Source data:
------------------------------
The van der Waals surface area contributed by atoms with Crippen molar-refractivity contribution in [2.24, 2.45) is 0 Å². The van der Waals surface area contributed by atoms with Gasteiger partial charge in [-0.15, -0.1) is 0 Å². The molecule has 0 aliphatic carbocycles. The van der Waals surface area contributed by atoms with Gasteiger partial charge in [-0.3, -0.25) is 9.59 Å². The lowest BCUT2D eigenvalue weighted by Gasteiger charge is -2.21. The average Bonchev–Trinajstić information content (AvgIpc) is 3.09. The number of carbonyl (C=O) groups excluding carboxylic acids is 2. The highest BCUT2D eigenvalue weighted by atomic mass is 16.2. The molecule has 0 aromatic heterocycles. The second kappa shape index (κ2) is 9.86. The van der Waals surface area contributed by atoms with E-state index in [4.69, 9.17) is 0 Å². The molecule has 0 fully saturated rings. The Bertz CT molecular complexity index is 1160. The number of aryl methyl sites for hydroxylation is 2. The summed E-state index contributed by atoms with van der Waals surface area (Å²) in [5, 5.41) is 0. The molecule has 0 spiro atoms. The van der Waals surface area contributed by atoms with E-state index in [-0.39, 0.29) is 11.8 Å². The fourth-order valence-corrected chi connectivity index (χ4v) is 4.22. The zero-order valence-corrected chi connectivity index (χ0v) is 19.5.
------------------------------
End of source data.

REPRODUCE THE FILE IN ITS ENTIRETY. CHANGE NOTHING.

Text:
The van der Waals surface area contributed by atoms with Crippen molar-refractivity contribution in [2.24, 2.45) is 0 Å². The van der Waals surface area contributed by atoms with Gasteiger partial charge in [-0.15, -0.1) is 0 Å². The molecule has 0 aliphatic carbocycles. The van der Waals surface area contributed by atoms with Gasteiger partial charge in [-0.3, -0.25) is 9.59 Å². The lowest BCUT2D eigenvalue weighted by Gasteiger charge is -2.21. The average Bonchev–Trinajstić information content (AvgIpc) is 3.09. The number of carbonyl (C=O) groups excluding carboxylic acids is 2. The highest BCUT2D eigenvalue weighted by atomic mass is 16.2. The molecule has 0 aromatic heterocycles. The second kappa shape index (κ2) is 9.86. The van der Waals surface area contributed by atoms with E-state index in [4.69, 9.17) is 0 Å². The molecule has 0 fully saturated rings. The Bertz CT molecular complexity index is 1160. The number of aryl methyl sites for hydroxylation is 2. The summed E-state index contributed by atoms with van der Waals surface area (Å²) in [5, 5.41) is 0. The molecule has 0 spiro atoms. The van der Waals surface area contributed by atoms with E-state index in [-0.39, 0.29) is 11.8 Å². The fourth-order valence-corrected chi connectivity index (χ4v) is 4.22. The zero-order valence-corrected chi connectivity index (χ0v) is 19.5.